State Rep. pushes for harsher penalties for aggressive driving - WALB.com, South Georgia News, Weather, Sports

State Rep. pushes for harsher penalties for aggressive driving

Cpt. Tom Jackson, Dougherty County Police Department Cpt. Tom Jackson, Dougherty County Police Department
Princess Allen, Albany Resident Princess Allen, Albany Resident
ALBANY, GA (WALB) -

Aggressive driving could become a serious crime in Georgia.  State lawmakers are considering a bill that would allow felony charges against aggressive drivers who cause serious injuries. 

Officers said drivers are becoming more aggressive around Albany.  They said the proposed legislation could be a good way to crack down on offenders.  Some drivers are aggressive the minute they start their car.

"They cut you off when you're trying to get over.  You put on your blinkers, lights and you know, they don't want to let you over," said Princess Allen, Albany Resident / Driver. 

Speeding and tailing are other common problems.

"Everybody is in a hurry.  They feel like I'm the most important, I need to get where I need to be, you know, above anyone else," said Cpt. Tom Jackson, Dougherty County Police Department. 

Officers said drivers get more pushy on the highways.

'Yeah, when I'm trying to get over and maybe I'd missed my turn, I maybe speed up and try to get over.  So I, you know...I'm not among the big bunch, but I am," said Allen. 

It's a growing trend around Albany that's landing some behind bars.  "We made an arrest here recently with someone driving 99 miles an hour in a 55 mile per hour zone," said Cpt. Jackson.  "That's an aggressive driver that we can charge with it, and actually place them in jail."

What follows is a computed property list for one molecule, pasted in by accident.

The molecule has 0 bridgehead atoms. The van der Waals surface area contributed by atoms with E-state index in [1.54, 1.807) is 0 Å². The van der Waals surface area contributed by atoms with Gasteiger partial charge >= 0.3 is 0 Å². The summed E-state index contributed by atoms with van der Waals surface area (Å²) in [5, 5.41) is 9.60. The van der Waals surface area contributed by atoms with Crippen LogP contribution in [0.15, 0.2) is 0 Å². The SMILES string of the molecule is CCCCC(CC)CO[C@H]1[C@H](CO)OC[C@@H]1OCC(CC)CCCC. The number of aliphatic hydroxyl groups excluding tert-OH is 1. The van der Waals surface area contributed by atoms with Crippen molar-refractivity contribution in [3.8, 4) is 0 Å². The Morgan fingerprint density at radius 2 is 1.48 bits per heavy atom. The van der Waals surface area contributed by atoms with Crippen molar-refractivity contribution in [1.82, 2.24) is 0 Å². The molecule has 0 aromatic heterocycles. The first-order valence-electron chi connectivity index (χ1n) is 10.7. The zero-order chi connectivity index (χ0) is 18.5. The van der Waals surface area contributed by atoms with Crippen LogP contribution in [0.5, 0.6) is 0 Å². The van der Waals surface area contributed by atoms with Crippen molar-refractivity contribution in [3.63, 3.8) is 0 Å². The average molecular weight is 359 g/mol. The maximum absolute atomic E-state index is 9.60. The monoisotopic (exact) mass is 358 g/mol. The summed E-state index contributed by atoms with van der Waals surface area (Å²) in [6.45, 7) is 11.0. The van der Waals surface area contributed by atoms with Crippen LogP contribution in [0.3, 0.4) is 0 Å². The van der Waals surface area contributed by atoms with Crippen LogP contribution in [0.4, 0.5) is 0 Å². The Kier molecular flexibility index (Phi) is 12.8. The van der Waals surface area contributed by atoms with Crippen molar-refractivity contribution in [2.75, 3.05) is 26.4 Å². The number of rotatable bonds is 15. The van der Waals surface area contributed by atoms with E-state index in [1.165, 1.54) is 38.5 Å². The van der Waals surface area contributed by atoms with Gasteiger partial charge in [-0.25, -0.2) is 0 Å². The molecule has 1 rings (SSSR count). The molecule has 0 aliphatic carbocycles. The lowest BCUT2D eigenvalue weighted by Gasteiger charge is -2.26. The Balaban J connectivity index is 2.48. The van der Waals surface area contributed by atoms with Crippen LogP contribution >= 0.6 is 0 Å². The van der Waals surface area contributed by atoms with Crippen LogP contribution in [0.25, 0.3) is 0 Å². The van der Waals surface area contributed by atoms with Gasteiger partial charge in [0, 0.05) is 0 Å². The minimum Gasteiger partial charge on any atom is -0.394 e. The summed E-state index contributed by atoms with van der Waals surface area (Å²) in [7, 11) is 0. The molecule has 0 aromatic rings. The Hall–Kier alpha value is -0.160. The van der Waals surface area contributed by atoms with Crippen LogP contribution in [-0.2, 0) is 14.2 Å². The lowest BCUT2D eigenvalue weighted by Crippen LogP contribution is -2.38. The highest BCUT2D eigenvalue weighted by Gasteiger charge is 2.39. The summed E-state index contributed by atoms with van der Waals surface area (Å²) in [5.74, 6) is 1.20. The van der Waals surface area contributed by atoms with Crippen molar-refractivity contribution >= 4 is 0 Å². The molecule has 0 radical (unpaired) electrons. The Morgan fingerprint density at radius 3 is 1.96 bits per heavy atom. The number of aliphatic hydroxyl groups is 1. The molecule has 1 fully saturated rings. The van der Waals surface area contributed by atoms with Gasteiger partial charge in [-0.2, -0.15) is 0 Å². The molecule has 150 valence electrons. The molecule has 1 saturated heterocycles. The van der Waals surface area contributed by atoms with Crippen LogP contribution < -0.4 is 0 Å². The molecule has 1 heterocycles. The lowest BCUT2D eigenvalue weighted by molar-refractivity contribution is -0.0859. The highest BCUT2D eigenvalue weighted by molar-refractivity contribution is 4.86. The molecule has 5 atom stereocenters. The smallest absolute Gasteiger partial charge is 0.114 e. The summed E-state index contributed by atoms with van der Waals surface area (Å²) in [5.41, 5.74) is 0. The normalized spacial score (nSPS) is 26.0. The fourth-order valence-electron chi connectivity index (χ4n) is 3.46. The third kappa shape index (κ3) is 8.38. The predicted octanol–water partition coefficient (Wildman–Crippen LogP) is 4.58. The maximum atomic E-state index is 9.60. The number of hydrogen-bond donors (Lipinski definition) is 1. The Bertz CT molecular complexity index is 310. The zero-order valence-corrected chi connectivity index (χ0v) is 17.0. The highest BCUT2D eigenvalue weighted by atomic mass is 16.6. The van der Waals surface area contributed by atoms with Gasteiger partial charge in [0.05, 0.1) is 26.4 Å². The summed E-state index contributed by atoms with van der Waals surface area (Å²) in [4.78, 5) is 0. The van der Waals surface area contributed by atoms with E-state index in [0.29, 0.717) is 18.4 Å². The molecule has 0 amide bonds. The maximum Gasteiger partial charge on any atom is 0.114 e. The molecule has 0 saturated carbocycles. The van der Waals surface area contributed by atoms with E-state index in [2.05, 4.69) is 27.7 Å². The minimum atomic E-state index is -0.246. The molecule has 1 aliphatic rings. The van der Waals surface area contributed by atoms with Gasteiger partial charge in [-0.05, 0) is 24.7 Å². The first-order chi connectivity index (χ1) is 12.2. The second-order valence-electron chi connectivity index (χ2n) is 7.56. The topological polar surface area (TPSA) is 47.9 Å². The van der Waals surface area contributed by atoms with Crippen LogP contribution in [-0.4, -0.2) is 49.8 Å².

State Representative Kevin Turner hopes to prosecute aggressive drivers who cause serious or fatal accidents with a felony. 

"Traffic laws apply to everyone and traffic laws exist for one rationality.  They make traffic more safe.  That's the reason we have to have them," Jackson said.   

Chelsea's Law is named after the 20 year-old Dawson County mother Chelsea Gerrish.  She was killed in a traffic accident in Gainesville last October when a driver swerved into oncoming traffic. 

"We need to leave a little bit sooner to get where we need to go and we need to drive a little bit safer and be more considerate of other people on the roadway," said Jackson. 

It's a simple step that could save lives. 

Police say you should never engage with an aggressive driver.  Instead, just move out of their way, and try to write down their license plate number to report them to law enforcement.  

 

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